David Cameron has betrayed his ideals. Jeremy Corbyn hasn’t

Mr Cameron has learnt a harsh lesson, and not for the first time: lie with dogs and you catch fleas

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The Independent Online

The criticism of David Cameron in the past week, led by former Tory donor Lord Ashcroft, strikes me as petty, hypocritical and smug to the core. Mr Cameron has learnt a harsh lesson, and not for the first time: lie with dogs and you catch fleas. More aptly, this is what you get when you sell out to money.

Sour grapes do not make for pertinent political commentary. Much more useful would be an examination of how a so-called “elite” could have been seduced by a philosophy – of which Lord Ashcroft is the embodiment – that is so contrary to what should actually inspire elites, destroying a country and its culture and replacing its traditions with a single virtue: money. 

How could so many of them – bankers, journalists, academics and politicians – have been contaminated by such a bankrupt ideology as Thatcherism? Perhaps when it comes to my generation, which never had to fight a war or truly suffer, such collaboration has been in large part a function of its unique lack of idealism. Hence its adoption of a philosophy that, unlike creeds of old, does not subordinate the individual to the group but deifies him. Here is the point, though. A genuine elite does not collaborate, it leads.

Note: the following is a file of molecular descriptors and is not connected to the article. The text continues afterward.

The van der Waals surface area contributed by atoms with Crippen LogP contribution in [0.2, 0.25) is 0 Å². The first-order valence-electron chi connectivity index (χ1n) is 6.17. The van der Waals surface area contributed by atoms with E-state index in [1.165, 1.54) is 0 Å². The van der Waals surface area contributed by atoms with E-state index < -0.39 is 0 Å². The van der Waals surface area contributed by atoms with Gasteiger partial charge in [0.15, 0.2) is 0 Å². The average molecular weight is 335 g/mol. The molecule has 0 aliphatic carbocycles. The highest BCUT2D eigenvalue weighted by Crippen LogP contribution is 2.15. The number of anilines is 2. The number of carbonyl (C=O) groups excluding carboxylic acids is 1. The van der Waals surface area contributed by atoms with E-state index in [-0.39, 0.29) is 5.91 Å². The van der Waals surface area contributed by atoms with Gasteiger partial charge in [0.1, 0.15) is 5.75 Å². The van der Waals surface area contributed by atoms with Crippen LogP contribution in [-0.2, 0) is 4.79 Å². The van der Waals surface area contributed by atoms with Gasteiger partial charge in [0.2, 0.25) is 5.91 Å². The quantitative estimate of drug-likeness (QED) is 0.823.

But the anti-Bullingdon discourse, which books such as Call Me Dave and films like The Riot Club propagate, leads the public to mis-associate love of money and its concomitant contempt for the poor with “poshness”, when the opposite is the case. The truly posh always had a healthy disdain for money (often, it is true, because it was not a worry for them). They will instinctively reject the spivvery that New Labour embraced as eagerly as the Tories and recognise the lie that was laid bare in 2008: for, rather than being prejudiced by a worthless underclass, we have been prejudiced by a parasitical financial class that includes the likes of Lord Ashcroft, empowered more than anything by the disease of Thatcherism with its subordination of the real economy to a virtual one.

Mr Cameron’s crime, therefore, was not to cavort at some social event long ago but to suck up to the likes of Ashcroft and Rupert Murdoch; to betray, along with so many of his contemporaries, the ideals that should inform his class; and, in so doing, to conflate the Junker with the Nazi. 

Enter Jeremy Corbyn – corresponding far more (so far) with the concept of a genuine elite: a deep suspicion of money and banking, a reluctance to play to the gallery or pander to the press, a willingness to spend decades in political obscurity rather than sell out his values; a man, one senses, who is alive to new possibilities, not having suffered death by a thousand compromises. Let us pray that destiny has given us a new breed of politician who will sweep away the current thoroughly depressing and virulent genus.

Darius Guppy attended meetings of the Bullingdon Club and Piers Gaveston Society during the 1980s

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